KIRKLAND — When an Oak Harbor woman was admitted in March 2018 to the Fairfax Behavioral Hospital in Kirkland, she reportedly was told to undress for a mandatory search.
She told staff she had a history of being sexually abused. They reportedly ignored her pleas, and told her again to take off her clothes, according to a lawsuit filed Tuesday in the U.S. District Court in Seattle.
The door was left open and other staff members could see inside the room, according to court papers. A camera was recording the scene. And the woman was not given a gown or towel to cover up.
After she undressed, staff told her to pull down her underwear and bend over for a cavity search, attorneys wrote. She started shaking and crying, then curled up into a ball on the floor.
The lawsuit, submitted by attorneys with the Seattle-based firm Hagens Berman, called the process “humiliating.” The search was done without any indication that the woman might have weapons or drugs, the attorneys wrote in the complaint. It was unlike anything that would happen at any other mental health facility in the state, they wrote.
After the search, the woman experienced “severe trauma, nightmares, hopelessness and greatly increased urges to harm and kill herself,” the lawsuit states. After her release, she attempted to take her life.
“Fairfax failed to provide safe, non-abusive treatment with dignity and privacy,” the plaintiff alleged.
Not only could Fairfax’s practices intrude on patient privacy, the lawsuit states, it could violate the federal Americans with Disabilities Act, the state’s Vulnerable Adult Protection Act and the Washington Law Against Discrimination.
Fairfax CEO Rebecca Shauinger said in an email that she just learned of the complaint and declined to comment.
In addition to the 157-bed hospital in Kirkland, Fairfax Behavioral Health has two locations in Snohomish County. One is a 30-bed adult psychiatric care unit at Providence Regional Medical Center Everett’s Pacific campus. The other is a 34-bed senior adult psychiatric unit at EvergreenHealth Monroe.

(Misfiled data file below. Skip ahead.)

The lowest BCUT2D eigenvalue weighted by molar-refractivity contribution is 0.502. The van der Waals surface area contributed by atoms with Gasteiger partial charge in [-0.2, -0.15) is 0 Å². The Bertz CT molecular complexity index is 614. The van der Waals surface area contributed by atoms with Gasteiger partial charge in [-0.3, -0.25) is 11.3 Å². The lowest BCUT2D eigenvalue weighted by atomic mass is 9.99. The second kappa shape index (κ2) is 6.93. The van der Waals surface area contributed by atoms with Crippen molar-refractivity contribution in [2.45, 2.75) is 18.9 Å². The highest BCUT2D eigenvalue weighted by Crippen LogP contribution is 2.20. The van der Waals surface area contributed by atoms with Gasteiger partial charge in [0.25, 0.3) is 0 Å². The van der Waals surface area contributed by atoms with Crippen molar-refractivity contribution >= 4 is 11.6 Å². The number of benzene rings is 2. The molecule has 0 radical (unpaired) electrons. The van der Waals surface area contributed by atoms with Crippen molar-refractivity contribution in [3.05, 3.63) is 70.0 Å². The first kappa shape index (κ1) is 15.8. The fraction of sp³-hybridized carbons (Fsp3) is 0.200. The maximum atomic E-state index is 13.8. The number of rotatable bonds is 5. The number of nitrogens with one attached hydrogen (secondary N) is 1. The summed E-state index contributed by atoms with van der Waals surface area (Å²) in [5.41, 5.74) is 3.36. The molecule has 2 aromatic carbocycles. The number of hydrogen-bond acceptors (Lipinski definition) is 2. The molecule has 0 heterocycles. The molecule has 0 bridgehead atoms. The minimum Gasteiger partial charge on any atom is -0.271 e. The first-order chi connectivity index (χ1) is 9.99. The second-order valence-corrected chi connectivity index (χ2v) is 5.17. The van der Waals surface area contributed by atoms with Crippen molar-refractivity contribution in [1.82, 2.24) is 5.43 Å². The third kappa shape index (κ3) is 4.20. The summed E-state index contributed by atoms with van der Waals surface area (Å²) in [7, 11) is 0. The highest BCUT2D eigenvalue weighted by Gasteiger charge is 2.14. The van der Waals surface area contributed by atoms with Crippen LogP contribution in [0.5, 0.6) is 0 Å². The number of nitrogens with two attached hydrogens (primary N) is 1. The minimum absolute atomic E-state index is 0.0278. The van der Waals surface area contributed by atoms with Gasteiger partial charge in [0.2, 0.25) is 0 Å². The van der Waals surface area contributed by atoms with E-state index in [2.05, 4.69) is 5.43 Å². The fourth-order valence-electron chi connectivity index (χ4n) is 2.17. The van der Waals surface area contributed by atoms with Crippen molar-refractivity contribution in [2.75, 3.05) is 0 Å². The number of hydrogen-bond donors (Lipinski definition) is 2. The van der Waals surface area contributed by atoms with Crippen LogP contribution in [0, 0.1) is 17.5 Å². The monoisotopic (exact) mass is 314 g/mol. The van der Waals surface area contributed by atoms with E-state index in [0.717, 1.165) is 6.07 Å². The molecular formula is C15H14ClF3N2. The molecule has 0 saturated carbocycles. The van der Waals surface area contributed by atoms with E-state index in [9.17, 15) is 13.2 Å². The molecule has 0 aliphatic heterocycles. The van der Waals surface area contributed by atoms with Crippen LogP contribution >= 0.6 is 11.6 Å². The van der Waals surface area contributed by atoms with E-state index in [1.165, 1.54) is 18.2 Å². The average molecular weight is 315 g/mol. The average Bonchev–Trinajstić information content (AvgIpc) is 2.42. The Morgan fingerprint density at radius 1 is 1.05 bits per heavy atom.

The firm is asking the court to certify the case as a class action lawsuit. The woman, who was not named, is one of possibly hundreds of people who have been violated at Fairfax facilities, attorneys wrote.
Lawyer Steve Berman said in an email that he is aware of one other person with an experience similar to the woman’s. He expects more to come forward.
The lawsuit calls for compensation for plaintiffs’ suffering as well as permanent changes to Fairfax’s practices.
“Our class-action lawsuit seeks systemic changes to Fairfax’s protocols that will create safer hospitals for patients needing help,” Berman said in a statement.
Fairfax is unique in its practices, attorneys wrote. They pointed to other hospitals that have layers of oversight to prevent needless invasions of privacy. Other institutions will require a justification for a search, and only allow one when a doctor has ordered it. Video monitoring typically will be restricted.
“No psychiatric hospital in Washington state other than Fairfax permits its staff to arbitrarily conduct strip searches or cavity searches,” the lawsuit states. Moreover, attorneys wrote, no other hospital “makes and keeps video recordings of patients in various states of undress.”
This story originally appeared in the Everett Herald, a sibling paper to the Weekly.